It was predictable that the pro-euthanasia lobby, having failed to secure a conclusion which would have supported its thesis that there is widespread flouting of the law by British doctors, should latch onto Professor Seale's comments on CDS. Dignity in Dying (formerly the Voluntary Euthanasia Society) is quoted in the media as claiming that "doctors are assisting patients to die without safeguards" and pointing to lower rates of CDS in Belgium and Holland. We therefore asked Baroness Finlay of Llandaff, a leading professional in end of life medicine with knowledge of clinical practice in Holland as well as the UK, for her comments on Professor Seale's findings. Baroness Finlay told us:
"Professor Seale's report correctly refers to 'a very different medical culture' between Britain and Holland, which probably explains the apparent difference in CDS rates. In Dutch clinical practice continuous deep sedation is given according to a protocol that aims to keep the patient deeply unconscious until death, however long that takes, using higher doses than are generally used in the UK. In Britain, sedation at the end of life, where it is administered by doctors, is given at the lowest possible dose to relieve distress; and in some patients the dose is reduced after a time and allows the patient to communicate as much as he or she wishes. By contrast, Dutch patients are maintained in a deep coma until death. I agree with Professor Seale that we should not jump to false conclusions about the figures that have emerged from his survey. To suggest from this that doctors are engaging in euthanasia here is absurd".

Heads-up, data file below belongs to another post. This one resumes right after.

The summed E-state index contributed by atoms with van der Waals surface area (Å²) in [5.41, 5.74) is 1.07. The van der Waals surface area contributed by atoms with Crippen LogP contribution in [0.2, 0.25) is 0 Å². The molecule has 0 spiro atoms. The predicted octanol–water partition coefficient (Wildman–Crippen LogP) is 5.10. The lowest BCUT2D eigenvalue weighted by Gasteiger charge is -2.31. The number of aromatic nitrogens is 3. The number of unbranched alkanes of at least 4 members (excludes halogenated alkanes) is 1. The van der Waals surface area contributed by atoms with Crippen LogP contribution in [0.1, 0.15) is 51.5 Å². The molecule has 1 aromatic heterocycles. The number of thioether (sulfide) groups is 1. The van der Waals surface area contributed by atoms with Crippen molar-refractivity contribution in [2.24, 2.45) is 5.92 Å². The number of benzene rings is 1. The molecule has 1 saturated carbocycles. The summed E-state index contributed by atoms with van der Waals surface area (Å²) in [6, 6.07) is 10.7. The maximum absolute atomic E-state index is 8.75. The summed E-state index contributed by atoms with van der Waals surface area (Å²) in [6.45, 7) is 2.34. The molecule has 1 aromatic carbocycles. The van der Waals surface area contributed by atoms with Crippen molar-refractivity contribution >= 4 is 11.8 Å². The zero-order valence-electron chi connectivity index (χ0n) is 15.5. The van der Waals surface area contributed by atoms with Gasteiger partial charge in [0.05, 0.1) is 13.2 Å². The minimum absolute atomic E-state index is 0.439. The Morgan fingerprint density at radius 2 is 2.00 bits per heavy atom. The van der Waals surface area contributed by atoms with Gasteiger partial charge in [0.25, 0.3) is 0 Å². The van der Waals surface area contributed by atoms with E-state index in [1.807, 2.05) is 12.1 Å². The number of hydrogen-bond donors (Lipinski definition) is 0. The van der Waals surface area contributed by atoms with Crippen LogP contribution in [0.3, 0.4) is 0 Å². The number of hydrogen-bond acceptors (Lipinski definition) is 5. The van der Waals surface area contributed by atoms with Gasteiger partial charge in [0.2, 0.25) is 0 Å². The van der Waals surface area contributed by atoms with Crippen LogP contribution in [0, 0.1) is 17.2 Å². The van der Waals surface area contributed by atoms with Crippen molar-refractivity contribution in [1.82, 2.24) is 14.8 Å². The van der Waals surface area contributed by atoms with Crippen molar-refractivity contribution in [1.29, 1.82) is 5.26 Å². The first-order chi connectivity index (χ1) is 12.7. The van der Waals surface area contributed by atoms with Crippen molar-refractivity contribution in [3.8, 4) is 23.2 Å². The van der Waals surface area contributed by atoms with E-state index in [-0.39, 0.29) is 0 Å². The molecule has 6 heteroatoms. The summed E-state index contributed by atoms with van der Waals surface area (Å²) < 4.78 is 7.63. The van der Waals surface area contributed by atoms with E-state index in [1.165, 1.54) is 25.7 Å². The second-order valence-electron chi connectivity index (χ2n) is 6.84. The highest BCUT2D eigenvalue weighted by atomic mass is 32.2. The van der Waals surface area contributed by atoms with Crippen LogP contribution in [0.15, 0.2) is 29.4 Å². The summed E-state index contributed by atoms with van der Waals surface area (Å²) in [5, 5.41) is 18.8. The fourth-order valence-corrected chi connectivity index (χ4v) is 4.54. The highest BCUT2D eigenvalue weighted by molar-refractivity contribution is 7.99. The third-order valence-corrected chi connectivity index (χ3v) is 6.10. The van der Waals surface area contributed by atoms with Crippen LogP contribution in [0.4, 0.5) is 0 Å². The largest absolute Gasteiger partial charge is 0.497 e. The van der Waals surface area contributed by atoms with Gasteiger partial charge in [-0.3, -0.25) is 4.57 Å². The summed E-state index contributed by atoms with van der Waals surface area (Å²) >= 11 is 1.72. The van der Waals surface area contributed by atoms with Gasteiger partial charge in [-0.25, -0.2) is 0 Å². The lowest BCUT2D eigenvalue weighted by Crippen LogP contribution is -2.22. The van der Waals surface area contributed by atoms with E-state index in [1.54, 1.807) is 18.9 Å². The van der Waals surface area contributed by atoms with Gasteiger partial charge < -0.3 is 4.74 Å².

What Doctors Think About Assisted Dying
Professor Seale's second report records the results of a survey of medical opinion about whether the law should be changed to permit physician-assisted suicide or euthanasia. It concludes that two thirds of doctors in Britain are opposed to a change in the law to allow these practices in the case of patients who are terminally ill. The figure rises to over 80% in the case of patients who are not terminally ill.
Professor Seale concludes that "the majority of British doctors do not support legalising assisted dying". It is, he observes, important to have an accurate measure of medical opinion on this controversial subject because "majority support, or at least neutrality, from the medical profession has been an important factor in enabling the passing of permissive legislation in Oregon, The Netherlands and Belgium". That is not the case in Britain. All the Medical Royal Colleges and the BMA have declared their opposition to 'assisted dying'.